First-Time-Homeowner Tax Credit Debt Is Tax rather than Loan

Posted by NCBRC - May 4, 2021

The debt created by the IRS’s first-time-homeowner’s tax credit, which requires a debtor to repay the credit over fifteen years, was a nondischargeable “tax” rather than a dischargeable “loan.” In re Shin, No. 17-13509 (Bankr. E.D. Va. Feb. 16, 2021).

The debtor bought a house with his mother and sister, taking the $7,500.00 first-time homeowner federal tax credit offered by the IRS. The Internal Revenue Code, sections 36(f)(1) and (7), provides that homeowners receiving the tax credit must repay that credit over fifteen years by increasing their yearly taxes. The tax recapture is automatically accelerated upon sale of the property within the fifteen-year payback period. For several years, the debtor paid the recapture tax to the IRS, but when he and his co-owners sold the house, there remained $5,000.00 in unpaid recapture tax. The debtor filed for chapter 7 bankruptcy and received a discharge. After the case was closed the debtor moved to reopen to allow him to seek a ruling that the recapture tax was discharged. The IRS opposed the motion.

Section 350(b) provides that a bankruptcy court has discretion to reopen a closed case “to administer assets, to accord relief to the debtor, or for other cause.” Although a motion to reopen generally does not involve an adjudication on the merits, a bankruptcy court will not reopen where reopening would be an exercise in futility.

The question before the bankruptcy court was whether the tax credit was a loan creating a debt which could be discharged in bankruptcy, as argued by the debtor, or whether it was a nondischargeable tax debt under sections 507(a)(8) and 523(a)(1), as argued by the IRS. The answer to the question depends not on the label given to the exaction, but to its “actual effects.”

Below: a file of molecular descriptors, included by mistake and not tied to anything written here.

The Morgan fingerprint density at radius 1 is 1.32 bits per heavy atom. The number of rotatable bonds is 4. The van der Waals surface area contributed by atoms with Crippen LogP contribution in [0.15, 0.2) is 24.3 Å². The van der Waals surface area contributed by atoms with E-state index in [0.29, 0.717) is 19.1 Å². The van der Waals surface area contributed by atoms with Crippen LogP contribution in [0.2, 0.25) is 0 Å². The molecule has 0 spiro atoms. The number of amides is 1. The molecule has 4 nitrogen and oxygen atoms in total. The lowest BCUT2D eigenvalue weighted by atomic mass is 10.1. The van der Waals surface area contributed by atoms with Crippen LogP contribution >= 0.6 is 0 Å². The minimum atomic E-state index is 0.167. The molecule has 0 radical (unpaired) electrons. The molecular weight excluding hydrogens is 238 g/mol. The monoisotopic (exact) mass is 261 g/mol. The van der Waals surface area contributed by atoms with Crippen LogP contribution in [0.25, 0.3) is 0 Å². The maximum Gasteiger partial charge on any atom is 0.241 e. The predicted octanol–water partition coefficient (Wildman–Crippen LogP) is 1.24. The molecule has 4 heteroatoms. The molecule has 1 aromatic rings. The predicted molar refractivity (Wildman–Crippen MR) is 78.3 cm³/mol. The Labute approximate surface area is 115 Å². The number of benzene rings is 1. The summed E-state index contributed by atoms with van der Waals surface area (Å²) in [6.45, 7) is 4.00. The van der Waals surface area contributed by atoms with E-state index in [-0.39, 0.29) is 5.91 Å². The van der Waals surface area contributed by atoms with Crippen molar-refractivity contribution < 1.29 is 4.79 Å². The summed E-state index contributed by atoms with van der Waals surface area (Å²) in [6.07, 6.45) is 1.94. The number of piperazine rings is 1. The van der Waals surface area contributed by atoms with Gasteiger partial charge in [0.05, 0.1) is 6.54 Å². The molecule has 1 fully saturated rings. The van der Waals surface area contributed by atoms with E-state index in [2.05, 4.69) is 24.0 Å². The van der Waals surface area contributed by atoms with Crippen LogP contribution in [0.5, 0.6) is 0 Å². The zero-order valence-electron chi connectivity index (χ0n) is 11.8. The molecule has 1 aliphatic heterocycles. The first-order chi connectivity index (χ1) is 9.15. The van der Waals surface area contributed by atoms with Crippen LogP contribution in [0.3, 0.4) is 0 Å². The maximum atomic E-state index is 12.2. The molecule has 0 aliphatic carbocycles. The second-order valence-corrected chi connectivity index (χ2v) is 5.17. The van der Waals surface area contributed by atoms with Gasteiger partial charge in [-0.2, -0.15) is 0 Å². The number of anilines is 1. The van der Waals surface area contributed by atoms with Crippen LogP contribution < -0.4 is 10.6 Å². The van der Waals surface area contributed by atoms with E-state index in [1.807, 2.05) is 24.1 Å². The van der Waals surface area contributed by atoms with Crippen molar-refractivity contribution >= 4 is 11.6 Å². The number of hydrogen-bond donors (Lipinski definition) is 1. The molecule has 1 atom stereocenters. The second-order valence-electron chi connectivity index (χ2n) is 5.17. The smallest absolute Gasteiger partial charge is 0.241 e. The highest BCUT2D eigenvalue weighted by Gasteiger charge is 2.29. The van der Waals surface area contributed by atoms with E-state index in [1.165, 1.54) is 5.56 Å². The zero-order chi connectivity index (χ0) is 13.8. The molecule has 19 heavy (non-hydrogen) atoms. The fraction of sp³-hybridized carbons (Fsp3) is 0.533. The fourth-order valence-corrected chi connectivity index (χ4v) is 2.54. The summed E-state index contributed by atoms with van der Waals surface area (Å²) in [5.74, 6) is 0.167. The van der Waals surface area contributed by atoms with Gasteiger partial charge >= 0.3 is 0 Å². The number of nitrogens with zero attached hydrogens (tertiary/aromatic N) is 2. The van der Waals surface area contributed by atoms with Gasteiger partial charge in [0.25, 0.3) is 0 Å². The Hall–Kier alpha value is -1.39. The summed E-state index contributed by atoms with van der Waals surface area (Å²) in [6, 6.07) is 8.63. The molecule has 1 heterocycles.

The court noted that two cases addressing the issue of whether a first-time-homeowner tax credit creates a tax debt came to opposite conclusions. In In re Bryan, A.P. No. 13-1151, 2014 WL 789089 (Bankr. N.D. Cal. Feb. 27, 2014), the court relied on the designation of the recapture as a “tax” in the Tax Code to hold that the exaction was a nondischargeable tax debt. Expressing the opposite view, the court in In re Betancourt, 582 B.R. 480 (Bankr. W.D. Mo. 2018), found that the tax credit operated more like an interest-free loan than a tax and was, therefore, dischargeable.

The Shin court disagreed with the reasoning of both courts, finding that, in Bryan, the court failed to apply the functionality test set out by the Supreme Court in United States v. Reorganized CF&I Fabricators of Utah, Inc., 518 U.S. 213, 221 (1996), and, in Betancourt, the court misapplied the functionality test by relying too much on the descriptor given by the IRS rather than looking at recapture as a revenue-generating tool for the government. Further, the court found Betancourt’s analysis of the tax debt under bankruptcy provisions side-stepped the fundamental issue of whether the debt was a “tax.”

Finding that the recapture tax operates as a “tax,” the court agreed with the conclusion reached in Bryan. The court found the tax credit functions as a tax whose repayment is spread over a longer period of time than it would have been without the credit. On that basis, the court found that reopening the debtor’s case to allow him to challenge the dischargeability of the recapture tax would be futile. It denied the motion.

Shin Bankr ED Va


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